We were surrounded by people from all ages and walks of life - tourists, natives, romantics, entire families and even teens (when is the last time I saw a teenager in the city??!!!). It offers great people-watching but it also offers more than that. It offers a reminder that it is a great big world out there and it would do all of us well to get out of our little bubbles a little more often.

I had heard about a woman who was suing (Friends of the High Line?, the City?, Field Operations?) because she had tripped while she was on the High Line. I do understand how she tripped. There are indeed gaps and I was so engaged in the views surrounding me that I almost went down a couple of times. But it seemed like a small price to pay for such a rewarding experience. Maybe I'd feel differently if I'd gotten hurt...

But maybe the gaps in the walkway are not a problem to be fixed but a design element to which we need to get better acclimated. Because when you are on the High Line, it feels almost too good to be true. It is as if we aren't used to public spaces this interesting, and we are still a little bit star-struck, a little bit clumsy. We don't usually have to take in so much at once. We don't usually have to watch our step and stay on our toes.

In time, I am sure that the High Line experience will become a little more natural to us, a little more familiar. But I hope that it will always keep us inspired and engaged.

Thursday, January 14, 2010

Decorated Dumpsters

Morning! I saw this bit in the Times and fell in love again:

Tuesday, January 12, 2010

In Related News

A couple of people recently sent me links to street-based explorations that live in the same vein as Pop Up Lunch. In case you haven't seen:

Monday, January 11, 2010

Total Awesome

My sister just got back from Norway, where she took a picture of this neat little bottle stool designed by Studio Helsinki. Oh Finland - so cold, so clever. Wish I had thought of it but still love love love it.

Thursday, January 7, 2010

Big Buck Hunter

Saw this in a bar in Lake Tahoe and it made me laugh. Same concept as the Cup Hook, only the holders are permanently bolted to the wall.

Lesson learned: whether lunching or shooting electronic deer, it is really nice to have a place to set down your drink.


As part of my thesis project, I wanted to better understand some of the driving principles and precedents behind the planning of public spaces today. I asked around and was directed to the influential urbanist William H. Whyte and his book and video of the same name, The Social Life of Small Urban Spaces.

As part of his Street Life Project, Whyte studied how ordinary people use the streets and public spaces of New York (more info at He did this for 16 years! While the insights he gained from his research seem so obvious, Whyte was the first one to take the time to uncover them. As a related aside, he was also the man behind the redesign of Bryant Park in the 80s. If it weren't for him, movable chairs might never have taken off in the public spaces of our city.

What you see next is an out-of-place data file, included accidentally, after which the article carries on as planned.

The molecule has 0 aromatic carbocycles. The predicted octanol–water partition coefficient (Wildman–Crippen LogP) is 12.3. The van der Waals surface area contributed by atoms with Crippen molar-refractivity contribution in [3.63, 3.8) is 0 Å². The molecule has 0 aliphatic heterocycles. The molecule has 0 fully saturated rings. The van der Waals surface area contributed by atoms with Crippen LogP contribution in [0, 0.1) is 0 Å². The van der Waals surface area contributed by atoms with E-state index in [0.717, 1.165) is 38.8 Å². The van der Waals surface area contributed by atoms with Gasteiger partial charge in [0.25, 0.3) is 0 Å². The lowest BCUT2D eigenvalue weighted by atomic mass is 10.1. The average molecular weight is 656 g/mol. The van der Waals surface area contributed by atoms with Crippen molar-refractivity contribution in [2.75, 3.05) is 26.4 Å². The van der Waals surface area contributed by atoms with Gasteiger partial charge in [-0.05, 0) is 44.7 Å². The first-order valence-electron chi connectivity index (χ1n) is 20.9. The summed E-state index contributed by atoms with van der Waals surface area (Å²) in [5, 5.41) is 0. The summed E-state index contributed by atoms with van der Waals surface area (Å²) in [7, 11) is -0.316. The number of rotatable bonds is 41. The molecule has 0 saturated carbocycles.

There is a whole series of YouTube segments from the Street Life Project, each one about 10 minutes long. Hurray for YouTube! While getting away from the computer at lunchtime is always a good thing, coffee break YouTube watching is encouraged. Here's the first one:

Tuesday, January 5, 2010

Hi everybody - Happy New Year!

With the end of the Aughts, I thought I ought to tell you about what's been going on and what's up ahead...

First of all, it has been a great start to 2010. Pop Up Lunch has received over 15,000 visitors in the last 5 days, thanks in large part to some super coverage on My previous benchmark of awesomeness (1,000+ visitors in one day) was set back in November after MidTownLunch bloggage. Totally shattered! Thanks a bunch Lifehacker. Google Analytics, you are truly great as well.

As for next steps - here is what is going on:

Gaining employment is my #1 priority for the new year. After 2.5 years in grad school, I can't wait to get back to work! With that said, I have read through all of your comments, questions and feedback. Your responses have reinvigorated me about the potential for keeping the Pop Up Lunch dream alive.

The well has not run dry and there are a number of new adventures and opportunities that I'd like to explore, ranging from exhibits and pilot tests, to partnerships and full-on production. I will update you with new developments as they happen. In the meantime, I will continue to blog with thoughts, observations, sightings and ideas as they come.

When the weather warms up, I also plan to host another Pop Up Lunch event in NYC. I have some time to plan it out but off the bat, I am thinking there will be a DIY component, for maximum luncher involvement. We'll also see if I can't embrace Twitter by then.

That's all for now. Check back when you have a chance.
- AP